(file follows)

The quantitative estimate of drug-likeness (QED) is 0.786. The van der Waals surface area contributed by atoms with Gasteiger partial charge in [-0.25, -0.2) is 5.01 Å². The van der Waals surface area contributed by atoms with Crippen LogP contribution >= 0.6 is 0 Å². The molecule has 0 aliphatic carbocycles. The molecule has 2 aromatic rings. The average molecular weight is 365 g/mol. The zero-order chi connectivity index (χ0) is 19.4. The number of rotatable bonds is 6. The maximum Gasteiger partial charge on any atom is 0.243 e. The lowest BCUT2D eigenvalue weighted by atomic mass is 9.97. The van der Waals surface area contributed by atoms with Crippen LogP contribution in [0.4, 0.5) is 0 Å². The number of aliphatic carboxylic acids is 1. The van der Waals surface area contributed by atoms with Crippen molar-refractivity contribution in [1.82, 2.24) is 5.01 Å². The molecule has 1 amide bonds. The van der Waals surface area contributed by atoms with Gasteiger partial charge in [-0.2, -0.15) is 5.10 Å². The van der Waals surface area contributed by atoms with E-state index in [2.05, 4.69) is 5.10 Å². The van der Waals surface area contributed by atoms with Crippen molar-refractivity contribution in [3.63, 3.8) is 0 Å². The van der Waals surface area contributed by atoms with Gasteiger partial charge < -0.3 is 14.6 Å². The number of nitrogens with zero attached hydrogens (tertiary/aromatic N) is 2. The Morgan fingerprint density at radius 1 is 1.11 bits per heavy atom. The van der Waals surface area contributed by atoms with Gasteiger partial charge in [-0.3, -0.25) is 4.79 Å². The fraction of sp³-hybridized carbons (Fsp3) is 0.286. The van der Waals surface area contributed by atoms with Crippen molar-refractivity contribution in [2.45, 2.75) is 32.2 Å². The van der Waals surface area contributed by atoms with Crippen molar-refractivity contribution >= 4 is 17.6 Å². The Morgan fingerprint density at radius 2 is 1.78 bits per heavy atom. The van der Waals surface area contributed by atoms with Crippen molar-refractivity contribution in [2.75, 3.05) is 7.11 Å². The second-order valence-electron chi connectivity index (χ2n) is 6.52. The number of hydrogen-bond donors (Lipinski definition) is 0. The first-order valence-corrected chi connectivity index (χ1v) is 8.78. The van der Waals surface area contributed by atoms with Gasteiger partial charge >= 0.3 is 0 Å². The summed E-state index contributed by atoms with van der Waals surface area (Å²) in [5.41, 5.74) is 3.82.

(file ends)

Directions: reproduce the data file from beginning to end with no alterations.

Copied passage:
The quantitative estimate of drug-likeness (QED) is 0.786. The van der Waals surface area contributed by atoms with Gasteiger partial charge in [-0.25, -0.2) is 5.01 Å². The van der Waals surface area contributed by atoms with Crippen LogP contribution >= 0.6 is 0 Å². The molecule has 0 aliphatic carbocycles. The molecule has 2 aromatic rings. The average molecular weight is 365 g/mol. The zero-order chi connectivity index (χ0) is 19.4. The number of rotatable bonds is 6. The maximum Gasteiger partial charge on any atom is 0.243 e. The lowest BCUT2D eigenvalue weighted by atomic mass is 9.97. The van der Waals surface area contributed by atoms with Crippen LogP contribution in [0.4, 0.5) is 0 Å². The number of aliphatic carboxylic acids is 1. The van der Waals surface area contributed by atoms with Crippen molar-refractivity contribution in [1.82, 2.24) is 5.01 Å². The molecule has 1 amide bonds. The van der Waals surface area contributed by atoms with Gasteiger partial charge in [-0.2, -0.15) is 5.10 Å². The van der Waals surface area contributed by atoms with E-state index in [2.05, 4.69) is 5.10 Å². The van der Waals surface area contributed by atoms with Crippen molar-refractivity contribution in [3.63, 3.8) is 0 Å². The van der Waals surface area contributed by atoms with Gasteiger partial charge < -0.3 is 14.6 Å². The number of nitrogens with zero attached hydrogens (tertiary/aromatic N) is 2. The Morgan fingerprint density at radius 1 is 1.11 bits per heavy atom. The van der Waals surface area contributed by atoms with Gasteiger partial charge in [-0.3, -0.25) is 4.79 Å². The fraction of sp³-hybridized carbons (Fsp3) is 0.286. The van der Waals surface area contributed by atoms with Crippen molar-refractivity contribution in [2.45, 2.75) is 32.2 Å². The van der Waals surface area contributed by atoms with Crippen molar-refractivity contribution >= 4 is 17.6 Å². The Morgan fingerprint density at radius 2 is 1.78 bits per heavy atom. The van der Waals surface area contributed by atoms with Crippen molar-refractivity contribution in [2.75, 3.05) is 7.11 Å². The second-order valence-electron chi connectivity index (χ2n) is 6.52. The number of hydrogen-bond donors (Lipinski definition) is 0. The first-order valence-corrected chi connectivity index (χ1v) is 8.78. The van der Waals surface area contributed by atoms with Gasteiger partial charge >= 0.3 is 0 Å². The summed E-state index contributed by atoms with van der Waals surface area (Å²) in [5.41, 5.74) is 3.82.